A few other fun facts:
1. Effects of cooking on solanine: The main question I see is, “can you eat green tomatoes raw? Or can I cook them?” Solanine is heat-resistant, but not entirely. You can’t boil solanine out of green tomatoes (or potatoes for that matter), though it does reduce levels some, which means pickling isn’t a substantial means of reducing solanine. Frying does seem to lessen the amount of solanine in green tomatoes more than boiling. – Encyclopedia of Food Safety (2014).
2. Toxicity of green tomatoes: “Only the green parts of tomato plants contain alkaloid, the risk of poisoning only comes from consuming these parts. The first signs of serious poisoning such as dizziness, difficulty breathing, stomach pains or diarrhea occur in adults if they consume around 0.0071 ounces of solanine. If a larger amount is consumed, the central nervous system will also be damaged, leading to cramps and signs of paralysis. A dose of around 0.014 ounces is considered lethal. Green tomatoes contain around 0.00032 to 0.0011 ounces of solanine per 3.53 ounces of tomato. So in the case of the highest concentration of the alkaloid, you would have to ingest 22.05 ounces of unripe tomatoes raw in order to cause the first signs of serious poisoning. However, as solanine has a very bitter taste, it is highly unlikely that you could ingest such an amount unintentionally. Semi-ripe tomatoes, that is tomatoes that are very nearly ripe, only contain 0.0007 ounces of solanine per 3.53 ounces of tomato. So you would need to eat 220.46 pounds of tomatoes for it to be dangerous. When tomatoes are fully ripe they only contain up to 0.000025 ounces per 3.53 ounces, which would mean that you would need to ingest around 63.93 pounds of raw tomatoes to be in danger of perceptible poisoning.” [Source]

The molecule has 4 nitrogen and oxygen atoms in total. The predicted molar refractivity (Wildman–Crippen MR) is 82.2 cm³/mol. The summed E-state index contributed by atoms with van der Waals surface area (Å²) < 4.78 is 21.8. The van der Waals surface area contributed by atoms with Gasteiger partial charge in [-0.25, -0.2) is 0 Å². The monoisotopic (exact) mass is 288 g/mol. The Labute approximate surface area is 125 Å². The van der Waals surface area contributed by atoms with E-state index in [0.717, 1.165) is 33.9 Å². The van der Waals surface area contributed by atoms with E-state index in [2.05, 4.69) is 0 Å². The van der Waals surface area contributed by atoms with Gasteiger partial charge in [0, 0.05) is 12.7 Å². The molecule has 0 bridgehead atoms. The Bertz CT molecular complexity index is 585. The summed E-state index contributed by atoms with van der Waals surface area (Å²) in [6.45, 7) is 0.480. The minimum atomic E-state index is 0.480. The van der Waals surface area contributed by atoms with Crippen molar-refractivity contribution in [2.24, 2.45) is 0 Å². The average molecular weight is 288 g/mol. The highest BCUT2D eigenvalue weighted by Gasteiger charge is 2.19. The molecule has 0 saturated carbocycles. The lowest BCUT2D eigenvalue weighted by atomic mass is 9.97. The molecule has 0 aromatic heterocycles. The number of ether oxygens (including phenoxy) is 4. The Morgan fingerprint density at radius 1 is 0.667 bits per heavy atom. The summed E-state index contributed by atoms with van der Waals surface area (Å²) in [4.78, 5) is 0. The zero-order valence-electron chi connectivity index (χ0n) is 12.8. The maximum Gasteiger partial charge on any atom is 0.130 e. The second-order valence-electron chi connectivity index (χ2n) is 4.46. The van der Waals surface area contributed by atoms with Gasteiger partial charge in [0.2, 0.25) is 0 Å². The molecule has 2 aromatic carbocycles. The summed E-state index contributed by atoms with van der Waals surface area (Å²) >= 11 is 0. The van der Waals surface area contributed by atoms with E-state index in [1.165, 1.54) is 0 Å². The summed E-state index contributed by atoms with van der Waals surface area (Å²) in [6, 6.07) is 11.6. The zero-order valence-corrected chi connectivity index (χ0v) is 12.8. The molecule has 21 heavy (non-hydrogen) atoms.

3. Symptoms of solanine poisoning: “Clinical manifestations of solanine and chaconine poisoning intoxication occur within 7-19 hr after ingestion. The most common symptoms are vomiting, abdominal pain, and diarrhea; in more severe instances of poisoning, neurologic symptoms, including drowsiness, apathy, confusion, weakness, and vision disturbances, are rarely followed by coma or death. Treatment of solanine poisoning is largely supportive. In the most severe cases, symptoms resolve within 1-2 wk.” – Robert M. Kliegman MD, in Nelson Textbook of Pediatrics, 2020
How to tell if a green tomato is OK to eat
Is it hard? Is it bitter? It’s probably high in the poisonous alkaloid solanine. Is it turning yellow or red? It will have a considerably lower concentration.
You might also wonder when you can eat green varieties like Green Zebra (my favorite) or Limetto? The good news is that just like red tomatoes, they’ll be tender to the touch when they’re ready.
Well, there you have it. I’ve laid out what I can, as an avid gardener and science-lover but non-scientist, about things as complicated as solanine. You can let your green tomatoes ripen a bit before eating them, or not. Amongst all this information, you also have some guy on the New York Times saying you can eat tomato leaves too and drink tea despite kids dying from it.
So.. .you do you…just maybe don’t feed them to your children or small animals. Leave a comment below and let me know how wrong I am about green tomatoes. Can you eat green tomatoes, or nah?